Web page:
This year, the unexpected news broke that Marvel Studios' Black Panther star Chadwick Boseman had died at the age of 43 due to colon cancer. Boseman played King T'Challa, the hero known as the Black Panther and the ruler of the technologically-advanced African kingdom of Wakanda, in the Marvel Cinematic Universe. When the film opened in 2018, Black Panther instantly became a superhero icon for Black fans. Something similar happened when Miles Morales made his cinematic debut as Spider-man in the animated feature film Spider-Man: Into the Spider-Verse. Miles is making the jump to video games in the new PlayStation game from Insomniac Games, Spider-Man: Miles Morales. The developer used the opportunity to pay tribute to Boseman with a tribute screen that shows up after the credits roll at the end of the game's main story. The tribute card reads:
"In love memory of a noble kind, Chadwick Boseman. His honor, strength, and compassion will reverberate for generations to come. Wakanda forever."
In September, Marvel Comics included a tribute to Boseman written by Ta-Nehisi Coates, the author, journalist, and MacArthur Genius Grant recipient who currently writes Marvel's Black Panther and Captain America comic in each of its published titles. His tribute read:
"In the Black Panther mythos, T'Challa often retreats to his City of the Dead, where all the previous kings and queens of Wakanda have been buried. There, T'Challa finds wisdom and counsel from his ancestors who have gone before. It was in such a city, almost 25 years ago, that I met Chadwick 'Chad' Boseman. Our City of the Dead was Howard University, a place where we felt our ancestors — Kwame Ture, Donny Hathaway, Zora Neale Hurston — walked with us. The word 'ancestor' is key here. It was not simply that Howard had produced 'notable' or 'accomplished' alumni; it was that it had produced warriors, men and women who'd spent their lives employing their chosen weaponry in the very same war that both Chad and myself, by virtue of color, felt ourselves drafted into. Like T'Challa in his own City of the Dead, we were so inculcated with their spirit that we felt we had a responsibility to do much the same. So it would not have been enough for Chad to become a leading man in Hollywood. His art would have to somehow advance the ancestral war for justice.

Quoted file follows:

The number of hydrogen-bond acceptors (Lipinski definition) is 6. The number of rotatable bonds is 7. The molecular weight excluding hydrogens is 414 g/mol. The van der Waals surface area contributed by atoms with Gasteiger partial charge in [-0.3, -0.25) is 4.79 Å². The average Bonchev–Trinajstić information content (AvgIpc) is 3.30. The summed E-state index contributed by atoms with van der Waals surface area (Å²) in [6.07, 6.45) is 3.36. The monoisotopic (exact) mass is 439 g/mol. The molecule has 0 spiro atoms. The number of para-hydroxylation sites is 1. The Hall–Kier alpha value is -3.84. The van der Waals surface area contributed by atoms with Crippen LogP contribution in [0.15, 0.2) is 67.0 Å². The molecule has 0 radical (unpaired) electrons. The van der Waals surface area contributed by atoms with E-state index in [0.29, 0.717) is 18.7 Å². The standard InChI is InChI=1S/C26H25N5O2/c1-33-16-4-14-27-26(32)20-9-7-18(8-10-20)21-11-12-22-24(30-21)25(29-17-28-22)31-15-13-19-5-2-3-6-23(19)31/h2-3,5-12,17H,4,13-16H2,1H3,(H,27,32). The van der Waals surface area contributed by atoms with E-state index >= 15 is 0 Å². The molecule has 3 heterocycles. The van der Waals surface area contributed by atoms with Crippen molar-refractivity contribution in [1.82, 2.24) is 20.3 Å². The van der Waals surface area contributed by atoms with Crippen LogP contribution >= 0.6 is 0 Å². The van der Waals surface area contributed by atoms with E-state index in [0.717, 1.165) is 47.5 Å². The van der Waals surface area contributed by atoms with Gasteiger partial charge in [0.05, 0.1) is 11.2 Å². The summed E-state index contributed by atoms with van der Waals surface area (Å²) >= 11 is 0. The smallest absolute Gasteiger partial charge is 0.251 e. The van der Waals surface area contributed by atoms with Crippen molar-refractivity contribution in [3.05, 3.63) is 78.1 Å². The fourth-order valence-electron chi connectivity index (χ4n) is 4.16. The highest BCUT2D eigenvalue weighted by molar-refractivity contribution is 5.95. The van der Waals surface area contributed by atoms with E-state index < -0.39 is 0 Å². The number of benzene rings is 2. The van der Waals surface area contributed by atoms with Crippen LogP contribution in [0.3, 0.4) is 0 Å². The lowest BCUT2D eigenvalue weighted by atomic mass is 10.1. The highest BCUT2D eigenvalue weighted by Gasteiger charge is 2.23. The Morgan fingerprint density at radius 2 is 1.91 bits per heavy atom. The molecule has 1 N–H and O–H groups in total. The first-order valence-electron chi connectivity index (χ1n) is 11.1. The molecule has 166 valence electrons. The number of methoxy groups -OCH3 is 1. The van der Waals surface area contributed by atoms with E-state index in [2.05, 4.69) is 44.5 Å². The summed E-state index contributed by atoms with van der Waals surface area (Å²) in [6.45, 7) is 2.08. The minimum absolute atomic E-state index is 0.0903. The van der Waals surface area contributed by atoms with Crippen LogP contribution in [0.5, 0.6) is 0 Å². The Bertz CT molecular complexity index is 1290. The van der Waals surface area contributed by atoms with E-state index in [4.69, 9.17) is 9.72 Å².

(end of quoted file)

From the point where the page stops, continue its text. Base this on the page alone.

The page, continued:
"Not that Chad needed much urging. I met him leading a protest with my friend Kamilah Forbes to preserve the dignity of Howard's fine arts college. What I am saying is that before I knew Chad the artist, I knew Chad the warrior. And he was regal even then. There was something almost otherworldly about Chad — I would listen to him talk and only catch about 60 percent of what he was actually saying. It took time to realize that this was because Chad was always a few steps ahead of everyone.
"I got to watch him through the years — advancing out of student theater, on to TV and film, and then finally cast as T'Challa. He was perfect. He had T'Challa's royal spirit, the sense that he did not represent merely himself, but a nation. And this is how I am understanding his death. It is personally sad to lose him at such a young age. But for those of us who so needed him right now, in these dark times, those of us who went to war with him, the loss is unthinkable. We simply cannot afford to be without Chad. My recourse is inadequate, but it's all I have to make meaning of this tragedy. It is the idea of ancestry. It is the notion that when someone like Chad wields their weapons as fiercely as he once did, they are remembered. It is the idea that Chad's wisdom and power are still with us in ancestral form. It is the thought that just as Chad once walked into the City of the Dead and harnessed the energy of those who'd gone before him, so he too may be harnessed, by all those warriors to come."